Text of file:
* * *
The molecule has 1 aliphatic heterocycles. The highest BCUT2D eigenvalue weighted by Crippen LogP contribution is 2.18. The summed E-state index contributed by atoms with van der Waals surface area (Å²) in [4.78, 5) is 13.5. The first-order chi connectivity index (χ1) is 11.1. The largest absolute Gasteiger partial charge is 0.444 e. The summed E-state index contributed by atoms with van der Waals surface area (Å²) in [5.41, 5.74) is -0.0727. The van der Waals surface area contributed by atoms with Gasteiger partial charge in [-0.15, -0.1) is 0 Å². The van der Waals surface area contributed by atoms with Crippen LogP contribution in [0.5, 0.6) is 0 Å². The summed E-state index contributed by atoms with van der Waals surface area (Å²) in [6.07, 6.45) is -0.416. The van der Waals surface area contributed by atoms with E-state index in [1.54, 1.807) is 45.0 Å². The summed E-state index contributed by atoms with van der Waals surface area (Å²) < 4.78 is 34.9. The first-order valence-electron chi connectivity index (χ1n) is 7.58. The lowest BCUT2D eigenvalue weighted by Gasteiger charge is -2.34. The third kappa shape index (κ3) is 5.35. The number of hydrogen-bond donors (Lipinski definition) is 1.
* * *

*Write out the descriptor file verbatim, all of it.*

The molecule has 1 aliphatic heterocycles. The highest BCUT2D eigenvalue weighted by Crippen LogP contribution is 2.18. The summed E-state index contributed by atoms with van der Waals surface area (Å²) in [4.78, 5) is 13.5. The first-order chi connectivity index (χ1) is 11.1. The largest absolute Gasteiger partial charge is 0.444 e. The summed E-state index contributed by atoms with van der Waals surface area (Å²) in [5.41, 5.74) is -0.0727. The van der Waals surface area contributed by atoms with Gasteiger partial charge in [-0.15, -0.1) is 0 Å². The van der Waals surface area contributed by atoms with Crippen LogP contribution in [0.5, 0.6) is 0 Å². The summed E-state index contributed by atoms with van der Waals surface area (Å²) in [6.07, 6.45) is -0.416. The van der Waals surface area contributed by atoms with E-state index in [1.54, 1.807) is 45.0 Å². The summed E-state index contributed by atoms with van der Waals surface area (Å²) < 4.78 is 34.9. The first-order valence-electron chi connectivity index (χ1n) is 7.58. The lowest BCUT2D eigenvalue weighted by Gasteiger charge is -2.34. The third kappa shape index (κ3) is 5.35. The number of hydrogen-bond donors (Lipinski definition) is 1.